You have just had a fantastic session. You feel strong, big, and you’ve done the hard work. Through all this stress, you know it is important to cool down afterwards unless you feel like having aching muscle. However, there is new evidence to show that this may not be the case.
Cooling down doesn’t reduce muscle soreness
For a very long time, we have believed that cooling down is the ticket to kicking delayed onset muscle soreness (DOMS) to the kerb. Well, we weren’t all wrong, but recent evidence shows that cooling down does not actively assist with reducing DOMS and is a good place to shave off if you are strapped for time. However, this doesn’t mean that it doesn’t play a role in your immediate recovery process, as it could block optimal recovery processes from happening.
When you cool down
Think about this; when you get your car up to 120km/h on the highway, you can either gently push the brake and gradually slow your car down, or you can slam on brakes. Either way, you are going to stop. However, the slamming on your brakes option comes with inherent risks and possible injuries. The same applies to cooling down.
When we train, our bodies are in an accelerated state. Your heart and lungs are working much harder to deliver oxygen and blood all around the body, the muscles are filled with body fluids, and everything is accelerated inside the body. Once you stop training, your body needs to decelerate, and slow things back down to homeostasis. Again, whether you cool down or not, your heart and lungs will do the majority of the work in bringing your body down, but cooling down may be a better option.
A sudden stop in training could result in blood pooling, a change in blood pressure, dizziness, fatigue, and hinder optimal recovery. The blood pressure is a big concern, particularly in those with heart conditions, as this could lead to increased risk of a heart attack. Also, you will prevent blood from pooling simply keeping your muscle contracting after your workout. Here are a few ways to cool down and optimise your immediate recovery.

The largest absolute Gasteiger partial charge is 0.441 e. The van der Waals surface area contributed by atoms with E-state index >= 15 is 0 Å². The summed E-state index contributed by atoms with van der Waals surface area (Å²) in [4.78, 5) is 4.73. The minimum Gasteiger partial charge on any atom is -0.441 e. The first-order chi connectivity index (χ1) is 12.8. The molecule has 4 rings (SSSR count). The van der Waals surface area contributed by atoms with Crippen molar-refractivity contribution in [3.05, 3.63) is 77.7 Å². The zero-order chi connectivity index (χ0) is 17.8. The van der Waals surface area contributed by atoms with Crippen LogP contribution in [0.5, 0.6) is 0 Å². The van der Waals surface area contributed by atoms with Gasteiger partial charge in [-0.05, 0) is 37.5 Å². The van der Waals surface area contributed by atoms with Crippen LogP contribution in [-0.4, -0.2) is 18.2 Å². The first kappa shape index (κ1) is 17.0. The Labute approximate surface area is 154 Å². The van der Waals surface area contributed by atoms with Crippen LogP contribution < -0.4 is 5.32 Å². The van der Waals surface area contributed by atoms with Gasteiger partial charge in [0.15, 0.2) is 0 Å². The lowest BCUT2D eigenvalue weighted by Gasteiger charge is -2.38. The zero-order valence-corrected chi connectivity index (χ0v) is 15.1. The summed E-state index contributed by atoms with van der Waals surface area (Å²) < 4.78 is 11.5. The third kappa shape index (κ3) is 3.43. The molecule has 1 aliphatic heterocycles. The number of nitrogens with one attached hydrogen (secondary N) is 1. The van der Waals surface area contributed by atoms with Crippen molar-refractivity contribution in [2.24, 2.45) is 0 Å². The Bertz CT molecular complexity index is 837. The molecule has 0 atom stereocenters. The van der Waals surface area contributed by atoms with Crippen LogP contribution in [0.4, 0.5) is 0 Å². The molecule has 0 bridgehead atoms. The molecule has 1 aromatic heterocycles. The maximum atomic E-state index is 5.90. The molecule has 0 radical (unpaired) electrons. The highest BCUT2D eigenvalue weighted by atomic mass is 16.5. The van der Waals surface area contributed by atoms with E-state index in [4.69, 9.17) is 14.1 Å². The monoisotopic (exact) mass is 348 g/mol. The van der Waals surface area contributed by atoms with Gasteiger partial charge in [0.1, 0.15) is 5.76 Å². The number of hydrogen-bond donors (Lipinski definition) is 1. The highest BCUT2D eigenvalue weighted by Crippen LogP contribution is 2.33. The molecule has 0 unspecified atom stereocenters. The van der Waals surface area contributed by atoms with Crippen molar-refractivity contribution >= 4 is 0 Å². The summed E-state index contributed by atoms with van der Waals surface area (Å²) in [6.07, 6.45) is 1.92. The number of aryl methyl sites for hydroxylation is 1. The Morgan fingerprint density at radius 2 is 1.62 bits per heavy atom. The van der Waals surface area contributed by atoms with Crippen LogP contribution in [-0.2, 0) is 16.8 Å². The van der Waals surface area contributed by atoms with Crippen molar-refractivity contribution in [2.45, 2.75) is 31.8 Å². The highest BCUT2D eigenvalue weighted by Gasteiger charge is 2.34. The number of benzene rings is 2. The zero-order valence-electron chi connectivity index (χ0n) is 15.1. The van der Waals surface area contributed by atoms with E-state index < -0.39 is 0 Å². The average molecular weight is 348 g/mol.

1. Keep it moving
First, you need to cool down for either cardio or weight training. If you have a love affair with the treadmill, then you need to be able to recognise when you have cooled down enough. Your cool down from cardio should take as long as is necessary for your heart rate to return to within 20% of your resting heart rate, stop perspiration, and your breathing has returned to normal.
For weight training, it is a little more complicated, but a general idea is that it should take around 15 minutes, and should target the muscle groups you targeted during your training. Here you can look at using dynamic stretches for your target muscle group, along with a slow walk.
2. Stretch it out
The optimal time for static stretching is when the muscles are warm, which is exactly what they are when you have finished your training. Dynamic stretches are more suited for cold muscle tissue, such as in a warm up. Static stretching for between 10-30 seconds can increase flexibility, as well as your range of motion.
3. Kinky rollouts
Wincing on a foam roller may not be the coolest looking thing in the gym, but you know what is cool? Not being sore. There are studies that have shown that busting out the foam roller after a workout can reduce DOMS in the days following your workout. Foam rolling helps to break apart the adhesions in muscle tissue and increase blood flow.
You need to be able to do it properly, however, otherwise, you are wasting time. You need to focus on the muscle you were targeting during your training, and use slow, controlled rolling over each muscle belly. Oh, and when you find that tight knot in your muscle, don’t roll over it, practically melt as if you were hot butter and the foam roller was hot toast on the knot.
Replenishing water intake is not limited to a particular window after your workout, but the sooner you get water back into the system, the faster the recovery process can begin. Water is the basis of which all chemical interactions happen within the body, so the longer you stay dehydrated, the longer your recovery process will take.
Remember, don’t guzzle a whole bunch of water down as soon as you can, as this can lead to discomfort. Sip on 250ml of water over half an hour after finishing your workout, then judge it by your thirst.
While cooling down may not actively assist in reducing DOMS, the combination of these four things, plus cooling down, speeds up the recovery process, which in turn could delay DOMS. It may not be essential, but cooling down still its place in your post training routine.